UCS can offer Active Directory (AD) services. Thus, Windows computers can join the domain in the same way as joining a Microsoft based Active Directory domain. An unsuccessful join can occur for various reasons. The following steps should be checked in case the join fails.
1. An Active Directory Domain Controller for the domain domainName.net could not be contacted.
In case a message similar to “An Active Directory Domain Controller for the domain domainName.net could not be contacted.” is shown,
Below are details of the above message:
The following error occurred when DNS was queried for the service location (SRV) resource record used to locate an Active Directory Domain Controller (AD DC) for domain “nosamba.intranet”:
The error was: "DNS name does not exist."
(error code 0x0000232B RCODE_NAME_ERROR)
The query was for the SRV record for _ldap._tcp.dc._msdcs.nosamba.intranet
Common causes of this error include the following:
The DNS SRV records required to locate a AD DC for the domain are not registered in DNS. These records are registered with a DNS server automatically when a AD DC is added to a domain. They are updated by the AD DC at set intervals. This computer is configured to use DNS servers with the following IP addresses:
One or more of the following zones do not include delegation to its child zone:
(the root zone)
The following steps should then be checked:
Is the domain name inserted correctly?
Is the DNS server entered correctly in the Windows client network setting? Normally, it should be the IP address of the UCS server.
Is the UCS server available for the Windows client? This can be verified via ping.
- Ping both the IP address and the server name.
- ping the domain name.
- Use the NSLookup tool to verify that DNS entries are correctly registered in DNS
- Also on the Windows command line (cmd) we can use the following command to querry the domainname.
> nslookup set type=all
Is Samba installed on the UCS server and are the services Samba and Bind up and running?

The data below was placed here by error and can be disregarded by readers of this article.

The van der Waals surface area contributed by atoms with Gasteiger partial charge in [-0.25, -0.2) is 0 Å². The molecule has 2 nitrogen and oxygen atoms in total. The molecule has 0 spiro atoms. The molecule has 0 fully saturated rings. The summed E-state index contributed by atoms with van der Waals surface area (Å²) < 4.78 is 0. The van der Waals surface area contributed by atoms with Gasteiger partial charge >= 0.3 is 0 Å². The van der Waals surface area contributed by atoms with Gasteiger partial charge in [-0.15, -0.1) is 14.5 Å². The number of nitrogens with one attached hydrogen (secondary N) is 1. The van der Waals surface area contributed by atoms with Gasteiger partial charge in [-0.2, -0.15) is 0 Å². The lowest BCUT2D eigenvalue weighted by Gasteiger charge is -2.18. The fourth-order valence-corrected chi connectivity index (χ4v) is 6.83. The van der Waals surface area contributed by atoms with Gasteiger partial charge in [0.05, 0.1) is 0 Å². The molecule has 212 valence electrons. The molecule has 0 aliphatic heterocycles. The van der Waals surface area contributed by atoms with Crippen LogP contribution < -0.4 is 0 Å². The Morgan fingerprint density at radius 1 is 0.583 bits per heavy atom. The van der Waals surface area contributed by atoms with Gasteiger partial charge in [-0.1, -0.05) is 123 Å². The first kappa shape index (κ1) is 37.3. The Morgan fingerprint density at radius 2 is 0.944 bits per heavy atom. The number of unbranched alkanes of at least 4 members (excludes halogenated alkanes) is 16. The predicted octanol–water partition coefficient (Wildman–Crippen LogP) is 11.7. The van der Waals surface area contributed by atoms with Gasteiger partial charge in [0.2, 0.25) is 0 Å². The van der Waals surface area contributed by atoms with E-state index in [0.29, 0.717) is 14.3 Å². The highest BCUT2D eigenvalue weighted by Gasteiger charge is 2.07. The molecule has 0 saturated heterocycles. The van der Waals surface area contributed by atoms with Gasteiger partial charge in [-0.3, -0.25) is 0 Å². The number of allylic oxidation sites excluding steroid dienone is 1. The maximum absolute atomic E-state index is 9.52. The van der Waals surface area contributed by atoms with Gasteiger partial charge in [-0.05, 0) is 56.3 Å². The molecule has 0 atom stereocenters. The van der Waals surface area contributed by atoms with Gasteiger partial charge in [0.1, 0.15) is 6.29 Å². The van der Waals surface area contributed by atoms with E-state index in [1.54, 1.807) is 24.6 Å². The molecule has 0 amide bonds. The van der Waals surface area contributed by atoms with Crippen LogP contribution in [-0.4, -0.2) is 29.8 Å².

1. root@ucsMaster1:~# dpkg -l univention-samba4 +++-==============-============-============-================================= ii univention-sam 6.0.10-44A~4 amd64 UCS - Samba4 integration package root@ucsMaster1:~# 2. root@ucs-9735:~# /etc/init.d/samba-ad-dc status ● samba-ad-dc.service - LSB: start Samba daemons for the AD DC Loaded: loaded (/etc/init.d/samba-ad-dc) Active: active (running) since Fr 2017-10-27 12:57:03 CEST; 2min 11s ago CGroup: /system.slice/samba-ad-dc.service ├─11618 /usr/sbin/samba -D ├─11622 /usr/sbin/samba -D ├─11623 /usr/sbin/samba -D ├─11624 /usr/sbin/samba -D ├─11625 /usr/sbin/smbd -D --option=server role check:inhibit=yes -... ├─11626 /usr/sbin/samba -D ├─11627 /usr/sbin/samba -D ├─11628 /usr/sbin/samba -D ├─11629 /usr/sbin/samba -D ├─11630 /usr/sbin/samba -D ├─11631 /usr/sbin/samba -D ├─11632 /usr/sbin/winbindd -D --option=server role check:inhibit=y... ├─11633 /usr/sbin/samba -D ├─11634 /usr/sbin/samba -D ├─11640 /usr/sbin/smbd -D --option=server role check:inhibit=yes -... ├─11641 /usr/sbin/smbd -D --option=server role check:inhibit=yes -... ├─11643 /usr/sbin/winbindd -D --option=server role check:inhibit=y... └─11644 /usr/sbin/smbd -D --option=server role check:inhibit=yes -... Okt 27 12:57:03 ucs-9735 samba-ad-dc: Starting Samba AD DC daemon: samba. Okt 27 12:57:03 ucs-9735 systemd: Started LSB: start Samba daemons for t...C. Hint: Some lines were ellipsized, use -l to show in full. root@ucs-9735:~# 3. root@ucs-9735:~# /etc/init.d/bind9 status ● bind9.service - LSB: bind9 Domain Name Server (DNS) Loaded: loaded (/etc/init.d/bind9) Drop-In: /run/systemd/generator/bind9.service.d └─50-insserv.conf-$named.conf Active: active (exited) since Fr 2017-10-27 12:59:04 CEST; 5min ago Okt 27 12:59:04 ucs-9735 bind9: Starting bind9 Domain Name Server (D...4. Okt 27 12:59:04 ucs-9735 systemd: Started LSB: bind9 Domain Name Server ...). Hint: Some lines were ellipsized, use -l to show in full. root@ucs-9735:~#